Iguanodon on stamp of UK 1991Iguanodon

(Only Iguanodon of all dinosaurs depicting on these stamps was known to Owen.)
Iguanodon on stamp of Belgium 2015Named in 1825 by English geologist Gideon Mantell, based on sime teeths found by his wife, Mrs. Mary Ann Mantell, in 1822 in Sussex, southern England. Iguanodon was the second dinosaur formally named, after Megalosaurus. Together with Megalosaurus and Hylaeosaurus, it was one of the three genera originally used to define Dinosauria. It had a large thumb spike which could have been used to collect vegetation or to defend itself. A better specimen was discovered in a quarry in Maidstone, Kent, in 1834 (lower Lower Greensand Formation), which Mantell soon acquired. He was able to identify it as an Iguanodon from its distinctive teeth.The Maidstone slab allowed the first skeletal reconstructions and artistic renderings of Iguanodon. As such, he made some mistakes, the most famous of which was the placement of what he thought was a horn on the nose.The discovery of much better specimens in later years revealed that the horn was actually a modified thumb.
The largest find of Iguanodon remains to date occurred on 28 February 1878 in a coal mine at Bernissart in Belgium, at a depth of 322m when two mineworkers, accidentally hit on a skeleton that they initially took for petrified wood. With the encouragement of Alphonse Briart, supervisor of mines at nearby Morlanwelz, Louis de Pauw on 15 May 1878 started to excavate the skeletons and in 1882 Louis Dollo reconstructed them. At least 38 Iguanodon individuals were uncovered, most of which were adults. Many of them went on public display beginning in July 1883 and are still present for viewing. The exhibit makes an impressive display in the Royal Belgian Institute of Natural Sciences, in Brussels. A replica of one of these is on display at the Oxford University Museum of Natural History and at the Sedgwick Museum in Cambridge. Most of the remains were referred to a new species, Iguanodon. bernissartensis, a larger and much more robust animal than the English remains had yet revealed, but one specimen was referred to the nebulous, gracile Iguanodon. mantelli (now Dollodon bampingi). The skeletons were some of the first complete dinosaur skeletons known.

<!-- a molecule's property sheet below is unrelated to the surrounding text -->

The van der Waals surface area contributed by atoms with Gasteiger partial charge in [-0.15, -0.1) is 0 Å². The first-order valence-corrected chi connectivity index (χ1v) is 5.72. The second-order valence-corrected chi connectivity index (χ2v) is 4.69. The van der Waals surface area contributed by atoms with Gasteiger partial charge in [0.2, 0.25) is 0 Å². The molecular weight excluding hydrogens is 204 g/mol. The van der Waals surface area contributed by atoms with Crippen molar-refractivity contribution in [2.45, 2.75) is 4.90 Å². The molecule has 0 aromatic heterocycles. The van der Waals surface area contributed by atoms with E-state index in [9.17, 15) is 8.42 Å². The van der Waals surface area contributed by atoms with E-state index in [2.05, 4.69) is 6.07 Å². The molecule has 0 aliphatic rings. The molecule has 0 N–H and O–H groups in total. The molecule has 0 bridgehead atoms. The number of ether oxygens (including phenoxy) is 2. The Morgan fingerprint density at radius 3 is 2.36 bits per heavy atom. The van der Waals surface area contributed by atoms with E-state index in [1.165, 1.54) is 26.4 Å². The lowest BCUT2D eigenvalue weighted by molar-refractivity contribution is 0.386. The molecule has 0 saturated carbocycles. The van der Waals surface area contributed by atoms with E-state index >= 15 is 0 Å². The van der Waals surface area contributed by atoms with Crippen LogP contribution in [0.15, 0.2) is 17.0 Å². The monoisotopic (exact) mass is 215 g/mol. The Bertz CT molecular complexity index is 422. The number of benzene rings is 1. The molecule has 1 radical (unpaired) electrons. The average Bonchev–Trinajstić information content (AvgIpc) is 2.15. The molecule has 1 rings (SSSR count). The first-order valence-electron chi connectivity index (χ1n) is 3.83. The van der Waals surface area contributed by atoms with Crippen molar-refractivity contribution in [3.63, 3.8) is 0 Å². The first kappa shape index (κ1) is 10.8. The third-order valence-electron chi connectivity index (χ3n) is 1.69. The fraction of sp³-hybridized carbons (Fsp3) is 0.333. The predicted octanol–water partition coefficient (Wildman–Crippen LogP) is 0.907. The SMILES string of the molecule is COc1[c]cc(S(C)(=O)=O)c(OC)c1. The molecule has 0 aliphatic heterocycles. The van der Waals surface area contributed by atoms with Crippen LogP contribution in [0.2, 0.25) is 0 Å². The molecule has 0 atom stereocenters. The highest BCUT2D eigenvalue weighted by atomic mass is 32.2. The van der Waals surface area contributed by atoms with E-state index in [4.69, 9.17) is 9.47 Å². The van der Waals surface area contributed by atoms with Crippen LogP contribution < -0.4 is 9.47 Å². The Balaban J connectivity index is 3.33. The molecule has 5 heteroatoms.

Stegosaurus on stamp of UK 1991Stegosaurus on samp of Poland 1966Stegosaurus

Stegosaurus , meaning "roof lizard" in reference to its bony plates is a genus of armored stegosaurid dinosaur. They lived during the Late Jurassic period some 155 to 150 million years ago in what is now western North America. In 2006, a specimen of Stegosaurus was announced from Portugal, showing that they were present in Europe as well. Due to its distinctive tail spikes and plates, Stegosaurus is one of the most recognizable dinosaurs. A large, heavily built, herbivorous quadruped, Stegosaurus had a distinctive and unusual posture, with a heavily rounded back, short forelimbs, head held low to the ground and a stiffened tail held high in the air. Its array of plates and spikes has been the subject of much speculation. The spikes were most likely used for defense, while the plates have also been proposed as a defensive mechanism, as well as having display and thermo regulatory functions. Stegosaurus had a relatively low brain-to-body mass ratio. It had a short neck and small head, meaning it most likely ate low-lying bushes and shrubs.

Tyrannosaurus on stamp of UK 1991


Tyrannosaurus on stamp of Germany 2008Tyrannosaurus is a genus of coelurosaurian theropod dinosaur. It lived throughout what is now western North America, with a much wider range than other tyrannosaurids. Fossils are found in a variety of rock formations dating to the Maastrichtian age of the upper Cretaceous Period, 67 to 65.5 million years ago. Like other tyrannosaurids, Tyrannosaurus was a bipedal carnivore with a massive skull balanced by a long, heavy tail. Relative to the large and powerful hindlimbs, Tyrannosaurus forelimbs were small, though unusually powerful for their size, and bore two clawed digits. Although other theropods rivaled or exceeded Tyrannosaurus rex in size, it was the largest known tyrannosaurid and one of the largest known land predators, measuring up to 12.8 m in length, up to 4 metres tall at the hips, and up to 6.8 metric tons in weight. By far the largest carnivore in its environment, Tyrannosaurus rex may have been an apex predator, preying upon hadrosaurs and ceratopsians, although some experts have suggested it was primarily a scavenger. The debate over Tyrannosaurus as apex predator or scavenger is among the longest running in paleontology.

Tyrannosaurus on stamp of UK 1991

Protoceratops on stamp of Mongolia 1967Protoceratops